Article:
Two cows. Same University of Wyoming McGuire Ranch pasture northeast of Laramie near Sybille Canyon.
One cow has 383 horn flies sucking her blood; the other cow has four.
Why that remarkable difference?
Cody High School graduate turned veterinarian, turned Army major, and now a Ph.D. student at the University of Wyoming, Craig Calkins is helping UW Extension range specialist Derek Scasta unravel the mystery of a pestilence that costs the livestock industry billions of dollars in losses.
Calkins is eyeing whether shorter blood clotting times of individual animals clogs a fly’s attempts, whether a thicker hide frustrates flies, and if elevation and environmental conditions, such as colder and wetter areas, affect fly parasitism.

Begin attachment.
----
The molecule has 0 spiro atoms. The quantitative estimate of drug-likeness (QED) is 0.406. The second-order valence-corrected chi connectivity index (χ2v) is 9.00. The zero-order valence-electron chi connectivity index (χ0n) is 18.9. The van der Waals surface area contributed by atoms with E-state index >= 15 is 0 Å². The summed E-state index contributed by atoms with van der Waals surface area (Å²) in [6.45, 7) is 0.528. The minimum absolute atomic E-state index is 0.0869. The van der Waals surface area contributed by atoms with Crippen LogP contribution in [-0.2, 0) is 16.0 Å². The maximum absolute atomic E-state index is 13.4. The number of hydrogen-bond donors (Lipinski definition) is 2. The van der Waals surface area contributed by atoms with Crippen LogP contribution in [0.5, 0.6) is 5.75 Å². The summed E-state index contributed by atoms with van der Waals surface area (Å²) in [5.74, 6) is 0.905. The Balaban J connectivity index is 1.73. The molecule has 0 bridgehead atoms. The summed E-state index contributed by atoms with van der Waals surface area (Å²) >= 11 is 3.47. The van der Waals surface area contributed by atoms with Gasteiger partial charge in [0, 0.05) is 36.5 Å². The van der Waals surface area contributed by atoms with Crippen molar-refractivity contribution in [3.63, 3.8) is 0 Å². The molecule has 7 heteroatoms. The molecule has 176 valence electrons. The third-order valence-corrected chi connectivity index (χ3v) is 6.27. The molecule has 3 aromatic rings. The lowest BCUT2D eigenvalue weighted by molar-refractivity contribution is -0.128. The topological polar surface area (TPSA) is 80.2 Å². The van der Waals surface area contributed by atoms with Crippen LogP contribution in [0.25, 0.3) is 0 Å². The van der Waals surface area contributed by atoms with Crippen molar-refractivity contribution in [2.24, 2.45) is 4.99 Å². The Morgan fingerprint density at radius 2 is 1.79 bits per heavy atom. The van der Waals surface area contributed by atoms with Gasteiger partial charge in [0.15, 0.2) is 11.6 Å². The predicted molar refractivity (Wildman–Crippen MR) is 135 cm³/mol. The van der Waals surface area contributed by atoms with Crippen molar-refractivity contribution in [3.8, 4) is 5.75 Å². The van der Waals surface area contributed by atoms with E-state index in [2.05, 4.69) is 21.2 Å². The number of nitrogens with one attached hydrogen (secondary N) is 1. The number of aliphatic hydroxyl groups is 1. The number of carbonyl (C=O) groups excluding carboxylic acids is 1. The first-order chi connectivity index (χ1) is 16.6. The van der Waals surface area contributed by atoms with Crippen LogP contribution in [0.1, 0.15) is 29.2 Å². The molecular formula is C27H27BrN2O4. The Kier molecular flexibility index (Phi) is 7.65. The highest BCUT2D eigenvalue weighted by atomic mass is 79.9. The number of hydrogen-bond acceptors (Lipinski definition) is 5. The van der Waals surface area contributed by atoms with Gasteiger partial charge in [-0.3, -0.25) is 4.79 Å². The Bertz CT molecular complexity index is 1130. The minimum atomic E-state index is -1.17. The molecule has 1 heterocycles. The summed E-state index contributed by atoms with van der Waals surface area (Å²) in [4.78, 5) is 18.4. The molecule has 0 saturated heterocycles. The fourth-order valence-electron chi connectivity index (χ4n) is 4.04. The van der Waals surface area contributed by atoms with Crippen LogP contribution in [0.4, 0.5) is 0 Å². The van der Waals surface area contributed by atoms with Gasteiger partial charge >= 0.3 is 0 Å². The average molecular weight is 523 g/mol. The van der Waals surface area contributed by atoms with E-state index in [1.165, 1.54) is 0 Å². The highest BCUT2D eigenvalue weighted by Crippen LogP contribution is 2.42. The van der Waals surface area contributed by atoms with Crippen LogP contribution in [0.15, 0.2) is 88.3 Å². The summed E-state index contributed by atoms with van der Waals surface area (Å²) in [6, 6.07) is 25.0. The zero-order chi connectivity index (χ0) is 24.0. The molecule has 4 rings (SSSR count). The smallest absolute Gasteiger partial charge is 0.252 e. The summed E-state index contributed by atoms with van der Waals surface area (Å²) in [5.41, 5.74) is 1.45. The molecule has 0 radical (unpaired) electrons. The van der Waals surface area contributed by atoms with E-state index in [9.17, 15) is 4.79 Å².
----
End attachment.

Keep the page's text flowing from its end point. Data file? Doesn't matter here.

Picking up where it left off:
Considered a filth fly, horn flies (Haematobia irritans) feast on a cow’s blood, leave to lay their eggs in manure, then fly back to their beef buffet. Eggs hatch after about two weeks, and a new generation begins.
The flies pierce the hide and inject an anti-coagulant to help free the flow of blood. Cattle swing their heads, slap their tails and twitch their skin in attempts to stop the biting.